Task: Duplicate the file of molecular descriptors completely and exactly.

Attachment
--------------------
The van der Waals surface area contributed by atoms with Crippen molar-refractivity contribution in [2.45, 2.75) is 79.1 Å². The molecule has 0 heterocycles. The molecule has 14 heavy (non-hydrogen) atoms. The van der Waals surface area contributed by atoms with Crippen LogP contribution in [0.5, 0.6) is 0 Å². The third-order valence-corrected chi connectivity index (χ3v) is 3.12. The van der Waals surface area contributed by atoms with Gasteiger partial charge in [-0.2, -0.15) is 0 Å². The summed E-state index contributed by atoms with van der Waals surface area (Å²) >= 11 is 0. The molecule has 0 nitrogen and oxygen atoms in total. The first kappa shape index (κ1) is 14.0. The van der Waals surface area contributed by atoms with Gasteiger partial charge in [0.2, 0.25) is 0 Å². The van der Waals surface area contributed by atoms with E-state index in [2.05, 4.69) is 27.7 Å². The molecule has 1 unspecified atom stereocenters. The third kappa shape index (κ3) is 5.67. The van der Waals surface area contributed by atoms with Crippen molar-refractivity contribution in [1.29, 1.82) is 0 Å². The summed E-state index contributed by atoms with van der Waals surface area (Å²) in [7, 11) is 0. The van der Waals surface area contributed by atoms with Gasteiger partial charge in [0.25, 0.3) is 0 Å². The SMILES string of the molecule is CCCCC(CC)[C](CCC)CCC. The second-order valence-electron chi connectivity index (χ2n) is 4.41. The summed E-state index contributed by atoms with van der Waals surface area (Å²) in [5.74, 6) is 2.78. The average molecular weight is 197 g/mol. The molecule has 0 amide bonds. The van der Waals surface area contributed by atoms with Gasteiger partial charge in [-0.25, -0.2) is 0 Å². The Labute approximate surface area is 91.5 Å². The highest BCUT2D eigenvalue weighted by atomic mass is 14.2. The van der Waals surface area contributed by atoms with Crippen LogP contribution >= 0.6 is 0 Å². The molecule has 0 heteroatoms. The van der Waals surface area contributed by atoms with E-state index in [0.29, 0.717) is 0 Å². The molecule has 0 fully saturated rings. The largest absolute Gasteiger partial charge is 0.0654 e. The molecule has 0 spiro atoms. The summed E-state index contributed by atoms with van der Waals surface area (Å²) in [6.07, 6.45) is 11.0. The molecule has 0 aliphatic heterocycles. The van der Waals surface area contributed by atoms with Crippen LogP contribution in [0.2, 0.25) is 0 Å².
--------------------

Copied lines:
The van der Waals surface area contributed by atoms with Crippen molar-refractivity contribution in [2.45, 2.75) is 79.1 Å². The molecule has 0 heterocycles. The molecule has 14 heavy (non-hydrogen) atoms. The van der Waals surface area contributed by atoms with Crippen LogP contribution in [0.5, 0.6) is 0 Å². The third-order valence-corrected chi connectivity index (χ3v) is 3.12. The van der Waals surface area contributed by atoms with Gasteiger partial charge in [-0.2, -0.15) is 0 Å². The summed E-state index contributed by atoms with van der Waals surface area (Å²) >= 11 is 0. The molecule has 0 nitrogen and oxygen atoms in total. The first kappa shape index (κ1) is 14.0. The van der Waals surface area contributed by atoms with Gasteiger partial charge in [0.2, 0.25) is 0 Å². The van der Waals surface area contributed by atoms with E-state index in [2.05, 4.69) is 27.7 Å². The molecule has 1 unspecified atom stereocenters. The third kappa shape index (κ3) is 5.67. The van der Waals surface area contributed by atoms with Crippen molar-refractivity contribution in [1.29, 1.82) is 0 Å². The summed E-state index contributed by atoms with van der Waals surface area (Å²) in [7, 11) is 0. The van der Waals surface area contributed by atoms with Gasteiger partial charge in [0.25, 0.3) is 0 Å². The SMILES string of the molecule is CCCCC(CC)[C](CCC)CCC. The second-order valence-electron chi connectivity index (χ2n) is 4.41. The summed E-state index contributed by atoms with van der Waals surface area (Å²) in [5.74, 6) is 2.78. The average molecular weight is 197 g/mol. The molecule has 0 amide bonds. The van der Waals surface area contributed by atoms with Gasteiger partial charge in [-0.25, -0.2) is 0 Å². The Labute approximate surface area is 91.5 Å². The highest BCUT2D eigenvalue weighted by atomic mass is 14.2. The van der Waals surface area contributed by atoms with Crippen LogP contribution >= 0.6 is 0 Å². The molecule has 0 heteroatoms. The van der Waals surface area contributed by atoms with E-state index in [0.29, 0.717) is 0 Å². The molecule has 0 fully saturated rings. The largest absolute Gasteiger partial charge is 0.0654 e. The molecule has 0 spiro atoms. The summed E-state index contributed by atoms with van der Waals surface area (Å²) in [6.07, 6.45) is 11.0. The molecule has 0 aliphatic heterocycles. The van der Waals surface area contributed by atoms with Crippen LogP contribution in [0.2, 0.25) is 0 Å².